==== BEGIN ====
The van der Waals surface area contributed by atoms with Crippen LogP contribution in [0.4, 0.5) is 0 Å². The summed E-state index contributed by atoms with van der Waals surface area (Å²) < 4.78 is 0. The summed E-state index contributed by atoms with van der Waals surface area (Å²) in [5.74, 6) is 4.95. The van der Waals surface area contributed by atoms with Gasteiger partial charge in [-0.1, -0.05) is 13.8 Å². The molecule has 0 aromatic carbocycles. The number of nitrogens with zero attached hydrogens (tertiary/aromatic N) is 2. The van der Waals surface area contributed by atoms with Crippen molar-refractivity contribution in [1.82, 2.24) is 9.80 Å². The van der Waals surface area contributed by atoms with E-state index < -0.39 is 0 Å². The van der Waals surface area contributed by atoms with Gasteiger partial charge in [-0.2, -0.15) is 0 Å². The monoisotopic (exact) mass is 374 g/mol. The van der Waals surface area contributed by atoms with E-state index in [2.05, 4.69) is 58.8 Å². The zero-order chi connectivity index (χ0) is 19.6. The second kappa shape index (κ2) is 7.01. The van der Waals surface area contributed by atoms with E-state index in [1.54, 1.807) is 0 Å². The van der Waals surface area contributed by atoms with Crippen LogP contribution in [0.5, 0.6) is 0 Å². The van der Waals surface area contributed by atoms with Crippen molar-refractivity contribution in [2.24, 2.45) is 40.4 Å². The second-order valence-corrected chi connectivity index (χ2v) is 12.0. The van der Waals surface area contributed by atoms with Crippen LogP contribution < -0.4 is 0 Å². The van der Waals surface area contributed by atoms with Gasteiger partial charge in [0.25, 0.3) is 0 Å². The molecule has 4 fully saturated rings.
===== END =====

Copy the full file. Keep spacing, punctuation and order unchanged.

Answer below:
The van der Waals surface area contributed by atoms with Crippen LogP contribution in [0.4, 0.5) is 0 Å². The summed E-state index contributed by atoms with van der Waals surface area (Å²) < 4.78 is 0. The summed E-state index contributed by atoms with van der Waals surface area (Å²) in [5.74, 6) is 4.95. The van der Waals surface area contributed by atoms with Gasteiger partial charge in [-0.1, -0.05) is 13.8 Å². The molecule has 0 aromatic carbocycles. The number of nitrogens with zero attached hydrogens (tertiary/aromatic N) is 2. The van der Waals surface area contributed by atoms with Crippen molar-refractivity contribution in [1.82, 2.24) is 9.80 Å². The van der Waals surface area contributed by atoms with E-state index < -0.39 is 0 Å². The van der Waals surface area contributed by atoms with Gasteiger partial charge in [-0.2, -0.15) is 0 Å². The monoisotopic (exact) mass is 374 g/mol. The van der Waals surface area contributed by atoms with E-state index in [2.05, 4.69) is 58.8 Å². The zero-order chi connectivity index (χ0) is 19.6. The second kappa shape index (κ2) is 7.01. The van der Waals surface area contributed by atoms with E-state index in [1.54, 1.807) is 0 Å². The van der Waals surface area contributed by atoms with Crippen LogP contribution in [0.5, 0.6) is 0 Å². The van der Waals surface area contributed by atoms with Crippen molar-refractivity contribution in [2.24, 2.45) is 40.4 Å². The second-order valence-corrected chi connectivity index (χ2v) is 12.0. The van der Waals surface area contributed by atoms with Crippen LogP contribution < -0.4 is 0 Å². The van der Waals surface area contributed by atoms with Gasteiger partial charge in [0.25, 0.3) is 0 Å². The molecule has 4 fully saturated rings.